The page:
Location

University of Windsor

Document Type

Paper

Start Date

6-6-2007 9:00 AM

End Date

9-6-2007 5:00 PM

Abstract

This article points out the relevance of the research on information seeking for argumentation theory. The process of evaluating argumentation presupposes diverse principles of argument classification and forms thus conflicting information needs. Following Taylor (1989), we distinguish between Aristotelian classification and the prototype classification. We show how these classification kinds form the conflicting principles of information seeking providing at the same time a common ground for the dissent information seeking processes in evaluating argumentation.

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Creative Commons Attribution 4.0 License
This work is licensed under a Creative Commons Attribution 4.0 License.

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Andreas Welzel, Commentary on Tomic

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Andreas Welzel, Commentary on Tomic (June 2007)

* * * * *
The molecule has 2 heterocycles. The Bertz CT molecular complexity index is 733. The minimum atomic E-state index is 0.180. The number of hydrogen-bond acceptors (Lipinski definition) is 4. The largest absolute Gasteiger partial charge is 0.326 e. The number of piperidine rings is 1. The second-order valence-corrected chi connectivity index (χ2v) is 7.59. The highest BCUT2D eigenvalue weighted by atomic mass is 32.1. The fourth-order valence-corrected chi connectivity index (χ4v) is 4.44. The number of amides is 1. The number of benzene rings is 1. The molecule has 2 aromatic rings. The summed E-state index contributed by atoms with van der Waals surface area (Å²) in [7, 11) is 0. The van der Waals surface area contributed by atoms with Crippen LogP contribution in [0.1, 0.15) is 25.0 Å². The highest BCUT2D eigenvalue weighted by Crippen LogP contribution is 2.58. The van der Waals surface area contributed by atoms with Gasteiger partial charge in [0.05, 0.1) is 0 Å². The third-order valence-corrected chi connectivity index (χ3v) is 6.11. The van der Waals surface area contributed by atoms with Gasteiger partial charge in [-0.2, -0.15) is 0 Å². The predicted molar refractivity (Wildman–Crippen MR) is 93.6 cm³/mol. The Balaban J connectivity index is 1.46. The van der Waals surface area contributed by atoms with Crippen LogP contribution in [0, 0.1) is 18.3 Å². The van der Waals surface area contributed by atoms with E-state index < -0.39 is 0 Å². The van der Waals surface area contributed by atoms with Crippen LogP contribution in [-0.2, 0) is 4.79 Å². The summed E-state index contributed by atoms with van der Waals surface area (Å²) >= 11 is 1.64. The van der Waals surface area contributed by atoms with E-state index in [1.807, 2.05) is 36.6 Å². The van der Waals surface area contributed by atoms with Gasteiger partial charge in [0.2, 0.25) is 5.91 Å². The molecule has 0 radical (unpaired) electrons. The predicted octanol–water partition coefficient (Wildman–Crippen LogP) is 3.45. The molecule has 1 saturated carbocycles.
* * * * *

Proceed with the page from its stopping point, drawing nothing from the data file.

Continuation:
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Jun 6th, 9:00 AM Jun 9th, 5:00 PM

Information Seeking Processes in Evaluating Argumentation

University of Windsor

This article points out the relevance of the research on information seeking for argumentation theory. The process of evaluating argumentation presupposes diverse principles of argument classification and forms thus conflicting information needs. Following Taylor (1989), we distinguish between Aristotelian classification and the prototype classification. We show how these classification kinds form the conflicting principles of information seeking providing at the same time a common ground for the dissent information seeking processes in evaluating argumentation.